Shortly after our rosary was finished, we were updated the surgeon had been able to successfully place Alisha on ECMO. This machine was now acting as her heart and lungs, so they could rest and heal. It was not a guarantee that the heart would restart after a rest, or that the lungs could heal from the pneumonia. The rest of her major organs, brain included, could have all suffered major damage as a result of almost 60 minutes of CPR. Our only option now was to wait. The doctors told us that Alisha had most likely had the cardiac arrest as a result of an infection that attacked her heart (which was actually NOT the case), and a CT scan would need to be performed on her brain to see what damage, if any, had occurred there. If her brain showed no obvious symptoms of damage, she would be transferred to the University of Minnesota where they had more experience with infections of the heart, and most likely a transplant would be necessary. Her CT scan showed no obvious damage and U of M flew down to pick her up at about midnight, and Matt and I drove up in the cold, darkness of the middle of the night. Almost immediately upon hearing of our situation, family, friends and our church and school communities rallied around our family giving us amazing support. We were told that IF Alisha survives, she would be in Minneapolis a minimum of 4 to 6 weeks. We were blessed throughout the entire ordeal with meals, snow shoveling help, numerous gifts of necessities such as diapers and toilet paper, rides to school and help with child care for our 5 other children. The church of Christ, the Body of Christ showered love, prayers and support on our entire family. But, it was a tough road to walk, a tough cross to bear. Our beautiful, fully-alive-only -last-week 11-year-old lay in a coma. Her body was swelled to the size of a 25-year-old as a result of damage to multiple body organs. Her future completely uncertain. Our priest reminded me often that Jesus is the “lamp unto thy feet.” I needed to stay within this moment, this light He was bearing for us to see. As I tried to look further ahead on the path, the place His light doesn’t shine, the darkness and fear of that darkness is too consuming. The next few days were critical. Alisha’s body and brain continued to swell. We found out she had actually suffered Toxic Shock Syndrome from the strep infiltrating her blood stream, and not an infection in her heart (a slightly better diagnosis). Alisha was placed on continuous dialysis because her kidneys had quit functioning. Her right leg was an ugly purplish color from hip to toes, her heart was not functioning yet and the pneumonia was not subsiding. Upon arrival at U of M, they had reduced her paralyzing medications and she could respond to us by squeezing our hands or not to yes and no questions. After a day or so, her brain had swollen so much that she could no longer respond. That evening, a Thursday, Alisha’s doctor, with tears in his eyes, told us that Alisha’s possibility of recovery was unknown, but it didn’t look good. Her surgeon sat down with us to talk about all that was going against her, and he prayed with us: for Alisha, for strength for her and courage for Matt and I to make decisions that no parent wants to make. We called Fr. Fox that evening to discuss how we decide, if necessary, to take her off life support. He also encouraged us to have Alisha receive the Sacrament of Confirmation, another physical sign and spiritual grace to give her strength for whatever journey lie ahead. Matt and I spent the night in the hospital to be close, to hold Alisha’s hand, in case we had very few hours left with her, offering up our thanks for the years we had with her and the time we had left with her. Throughout the night, the nurses played Christian music and all was calm. The next morning, after an x-ray was taken of Alisha’s lungs, it was reported that the pneumonia had substantially subsided! To have improved over night as much as they did was unexpected. That day also, her heart began to improve function. We did have Alisha Confirmed on Friday, February 16th choosing a patron saint for her: St. Maria Goretti. St. Maria Goretti was 11 years old when she had died as a result of a stabbing. Alisha had been enthralled with her story when she heard it a year earlier at an event where St. Maria’s relics were present. When a seminarian friend of ours heard we were having Alisha Confirmed with the name Maria Goretti, he called Matt immediately and asked to come to the hospital with a gift. The gift was a first-class relic of St. Maria Goretti. That relic was present at the time of her Confirmation, a powerful symbol of the true intercession of the Saints that are praying with and for us in heaven. 17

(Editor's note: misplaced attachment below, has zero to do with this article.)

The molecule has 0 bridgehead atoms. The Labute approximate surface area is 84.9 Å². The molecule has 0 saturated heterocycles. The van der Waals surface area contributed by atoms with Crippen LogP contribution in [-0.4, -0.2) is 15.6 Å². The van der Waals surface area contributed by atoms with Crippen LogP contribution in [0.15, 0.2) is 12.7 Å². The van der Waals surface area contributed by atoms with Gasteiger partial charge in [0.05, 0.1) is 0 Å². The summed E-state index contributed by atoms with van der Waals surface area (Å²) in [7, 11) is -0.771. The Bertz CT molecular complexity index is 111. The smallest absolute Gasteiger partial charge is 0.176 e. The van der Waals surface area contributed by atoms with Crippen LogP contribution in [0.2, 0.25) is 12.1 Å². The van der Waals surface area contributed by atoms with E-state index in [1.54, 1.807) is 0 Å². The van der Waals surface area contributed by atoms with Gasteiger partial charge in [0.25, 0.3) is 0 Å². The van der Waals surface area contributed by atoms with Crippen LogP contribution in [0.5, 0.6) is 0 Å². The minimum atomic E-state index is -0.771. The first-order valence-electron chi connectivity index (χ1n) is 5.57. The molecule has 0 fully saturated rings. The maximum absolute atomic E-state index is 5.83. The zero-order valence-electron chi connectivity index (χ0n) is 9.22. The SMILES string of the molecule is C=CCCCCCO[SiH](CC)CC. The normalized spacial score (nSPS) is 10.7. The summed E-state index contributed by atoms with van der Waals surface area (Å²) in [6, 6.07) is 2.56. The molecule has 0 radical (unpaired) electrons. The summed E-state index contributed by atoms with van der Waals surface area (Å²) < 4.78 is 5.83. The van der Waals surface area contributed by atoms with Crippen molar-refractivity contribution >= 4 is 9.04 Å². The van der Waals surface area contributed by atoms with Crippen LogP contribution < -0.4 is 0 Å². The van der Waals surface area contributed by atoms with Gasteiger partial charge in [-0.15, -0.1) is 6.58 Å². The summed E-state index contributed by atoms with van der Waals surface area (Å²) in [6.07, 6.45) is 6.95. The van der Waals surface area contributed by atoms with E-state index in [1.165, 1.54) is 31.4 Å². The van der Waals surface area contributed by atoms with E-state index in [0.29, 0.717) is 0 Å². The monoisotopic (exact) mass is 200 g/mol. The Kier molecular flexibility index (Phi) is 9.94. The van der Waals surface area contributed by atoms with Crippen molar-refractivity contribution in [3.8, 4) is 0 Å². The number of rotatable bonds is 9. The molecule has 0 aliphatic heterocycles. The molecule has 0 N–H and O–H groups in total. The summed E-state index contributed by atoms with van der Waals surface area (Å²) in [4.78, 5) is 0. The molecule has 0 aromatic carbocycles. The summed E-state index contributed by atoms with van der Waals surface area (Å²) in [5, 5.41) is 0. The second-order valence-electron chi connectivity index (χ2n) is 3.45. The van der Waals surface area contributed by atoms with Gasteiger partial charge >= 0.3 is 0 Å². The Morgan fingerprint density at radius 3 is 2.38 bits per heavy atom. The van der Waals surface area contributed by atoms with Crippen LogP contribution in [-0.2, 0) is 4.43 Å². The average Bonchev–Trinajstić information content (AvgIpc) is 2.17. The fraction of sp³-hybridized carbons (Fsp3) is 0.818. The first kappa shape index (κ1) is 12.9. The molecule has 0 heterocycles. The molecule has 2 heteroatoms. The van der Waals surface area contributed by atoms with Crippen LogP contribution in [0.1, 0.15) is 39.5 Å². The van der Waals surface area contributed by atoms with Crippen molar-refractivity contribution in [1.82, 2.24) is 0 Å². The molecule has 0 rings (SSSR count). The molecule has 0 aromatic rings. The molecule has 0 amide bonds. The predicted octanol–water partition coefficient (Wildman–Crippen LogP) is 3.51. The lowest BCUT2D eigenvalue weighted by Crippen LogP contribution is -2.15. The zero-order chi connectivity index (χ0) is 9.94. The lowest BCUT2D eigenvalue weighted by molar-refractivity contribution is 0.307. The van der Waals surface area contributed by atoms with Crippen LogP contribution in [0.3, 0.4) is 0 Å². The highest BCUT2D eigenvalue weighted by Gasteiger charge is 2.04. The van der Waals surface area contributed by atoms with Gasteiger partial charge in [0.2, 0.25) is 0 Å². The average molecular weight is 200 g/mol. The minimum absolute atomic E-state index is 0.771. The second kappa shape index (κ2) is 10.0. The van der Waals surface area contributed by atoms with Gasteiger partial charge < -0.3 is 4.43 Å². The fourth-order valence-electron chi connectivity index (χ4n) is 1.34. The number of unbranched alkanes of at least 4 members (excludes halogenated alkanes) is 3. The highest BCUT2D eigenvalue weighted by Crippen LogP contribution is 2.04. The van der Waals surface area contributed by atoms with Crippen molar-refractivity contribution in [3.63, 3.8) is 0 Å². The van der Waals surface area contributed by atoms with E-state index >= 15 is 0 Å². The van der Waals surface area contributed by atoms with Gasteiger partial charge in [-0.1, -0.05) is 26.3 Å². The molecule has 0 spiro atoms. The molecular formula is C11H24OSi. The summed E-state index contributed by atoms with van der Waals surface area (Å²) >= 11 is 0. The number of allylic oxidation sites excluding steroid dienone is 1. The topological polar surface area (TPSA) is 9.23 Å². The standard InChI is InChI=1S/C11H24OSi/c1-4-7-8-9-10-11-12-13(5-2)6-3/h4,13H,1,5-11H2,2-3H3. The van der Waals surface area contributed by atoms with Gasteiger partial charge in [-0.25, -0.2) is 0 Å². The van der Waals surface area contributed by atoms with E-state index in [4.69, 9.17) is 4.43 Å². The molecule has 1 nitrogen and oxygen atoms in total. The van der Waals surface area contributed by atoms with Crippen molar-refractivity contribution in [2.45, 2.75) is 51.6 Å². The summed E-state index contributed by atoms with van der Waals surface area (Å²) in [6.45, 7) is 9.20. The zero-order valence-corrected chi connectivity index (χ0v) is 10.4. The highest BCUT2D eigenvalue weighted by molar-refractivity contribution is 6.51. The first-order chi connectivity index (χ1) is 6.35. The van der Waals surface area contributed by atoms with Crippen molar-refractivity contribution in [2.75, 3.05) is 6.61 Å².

Both Alisha’s heart and lungs had improved so quickly that the next day (Saturday) the doctors were turning down her ECMO support to test how her heart and lungs handled less support. It was decided after successful trials that she would be taken off ECMO on Sunday morning. That Sunday, our entire family was in Minneapolis together and we were able to celebrate mass with everyone, but Alisha. Alisha was in surgery for over 6 hours. After a long day of waiting and praying, we were told she’d been successfully removed from ECMO, and her heart and lungs were performing as expected. The first 24 hours were critical, but Alisha made it through. And by mid-week, we knew she would live. The next week Matt had to return to Sioux Falls because he is a CPA and as luck would have it, he was in the middle of tax season. He is a business owner and needed to return to work. I remained in Minneapolis for the next 6 weeks with Alisha as she recovered. As it happened, we arrived in Minneapolis the day before Ash Wednesday, the start of Lent in the Catholic Liturgical calendar. This is a time where we offer up sufferings and sacrifices, joining them with Christ’s own suffering through His passion and death, to help accomplish the work of saving souls. As Saint Paul says, “Now I rejoice in my sufferings for your sake, and in my flesh I am filling up what is lacking in the afflictions of Christ on behalf of his body, which is the church,” (Colossians 1:24). We can offer these up at any point in our lives, but we make a particular effort during Lent to grow in holiness before the great feast of Easter. The weeks in Minneapolis, I call my “desert” experience. Those were lonely weeks with friends and family visiting often, yet only hours at a time. Separation from my family and first trimester pregnancy symptoms (I was 5 weeks pregnant when Alisha “crashed”), allowed me to enter deeply into joining my sufferings with Christ. However, through the entire experience, I felt constantly lifted up by the prayers and love of those surrounding us. And God spoke often to my heart: through the Mass, through his Holy Word and through the words of those surrounding us, reminding me that God did not abandon me. Yet my life was far from comfortable. As the days and weeks passed on, Alisha’s health improved, however, two serious issues remained. First, her kidney function was extremely poor, resulting her in needing to be on continuous dialysis at first, and once her body could handle it, intermittent dialysis every day. The second major issue was her right leg, which had lost circulation during her prolonged CPR. The leg had returning color in the top portion, but below the knee was significantly damaged. She appeared to have frostbite from the top of her shin through her toes. This leg was causing her to have continued fevers and was a potential place for harboring infection. On March 8th, Alisha had her first amputation to remove a part of her leg below her right knee. Unfortunately, there just wasn’t enough healthy skin to allow the amputation to heal correctly, and she had nerve damage to her right quadricep muscle, resulting in her needing another amputation of her right leg. This time on March 22, the lower portion of her remaining right leg was removed at the knee. This second amputation actually rid Alisha’s body of infection that had developed in the “dead” portion of her leg, thus allowing her body to finally start the process of healing itself. This second amputation brought to us the unique experience of having Christian artist Matt Maher stop in Alisha’s room for a visit. Knowing Mr. Maher was performing in Minneapolis that evening, we had sought out friends of friends to see if he might be able to make a visit with Alisha. We were blessed with two songs and a prayer during his time with her. This is definitely one of the more fun experiences we had in Minneapolis! After six weeks in the hospital in Minneapolis, on Good Friday (the Friday before Easter), Alisha transferred back to Sanford Hospital in Sioux Falls. It was glorious to be home for Easter, even if Alisha was still not entirely home. She spent 2 weeks at Sanford and two more at LifeScape Rehabilitation Hospital. Finally, on April 27, we brought Alisha home. We were excited to have our entire family back in our home. However, Alisha and myself, and to some degree all of our family, experienced depression. 18